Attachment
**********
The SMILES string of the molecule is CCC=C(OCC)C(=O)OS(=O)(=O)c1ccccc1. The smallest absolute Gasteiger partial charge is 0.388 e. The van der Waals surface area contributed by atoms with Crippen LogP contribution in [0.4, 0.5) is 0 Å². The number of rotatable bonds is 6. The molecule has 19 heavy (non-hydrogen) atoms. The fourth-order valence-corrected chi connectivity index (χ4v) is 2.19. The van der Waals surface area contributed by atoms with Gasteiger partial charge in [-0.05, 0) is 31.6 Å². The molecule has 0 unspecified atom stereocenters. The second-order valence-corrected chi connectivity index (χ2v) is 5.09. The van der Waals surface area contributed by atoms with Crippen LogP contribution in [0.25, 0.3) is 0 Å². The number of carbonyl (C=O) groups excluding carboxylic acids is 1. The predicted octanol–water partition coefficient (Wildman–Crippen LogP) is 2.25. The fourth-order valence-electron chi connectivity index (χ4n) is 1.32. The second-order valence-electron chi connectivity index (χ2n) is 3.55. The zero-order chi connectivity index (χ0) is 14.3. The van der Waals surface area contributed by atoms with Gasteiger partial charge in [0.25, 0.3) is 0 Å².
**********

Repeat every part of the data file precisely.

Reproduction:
The SMILES string of the molecule is CCC=C(OCC)C(=O)OS(=O)(=O)c1ccccc1. The smallest absolute Gasteiger partial charge is 0.388 e. The van der Waals surface area contributed by atoms with Crippen LogP contribution in [0.4, 0.5) is 0 Å². The number of rotatable bonds is 6. The molecule has 19 heavy (non-hydrogen) atoms. The fourth-order valence-corrected chi connectivity index (χ4v) is 2.19. The van der Waals surface area contributed by atoms with Gasteiger partial charge in [-0.05, 0) is 31.6 Å². The molecule has 0 unspecified atom stereocenters. The second-order valence-corrected chi connectivity index (χ2v) is 5.09. The van der Waals surface area contributed by atoms with Crippen LogP contribution in [0.25, 0.3) is 0 Å². The number of carbonyl (C=O) groups excluding carboxylic acids is 1. The predicted octanol–water partition coefficient (Wildman–Crippen LogP) is 2.25. The fourth-order valence-electron chi connectivity index (χ4n) is 1.32. The second-order valence-electron chi connectivity index (χ2n) is 3.55. The zero-order chi connectivity index (χ0) is 14.3. The van der Waals surface area contributed by atoms with Gasteiger partial charge in [0.25, 0.3) is 0 Å².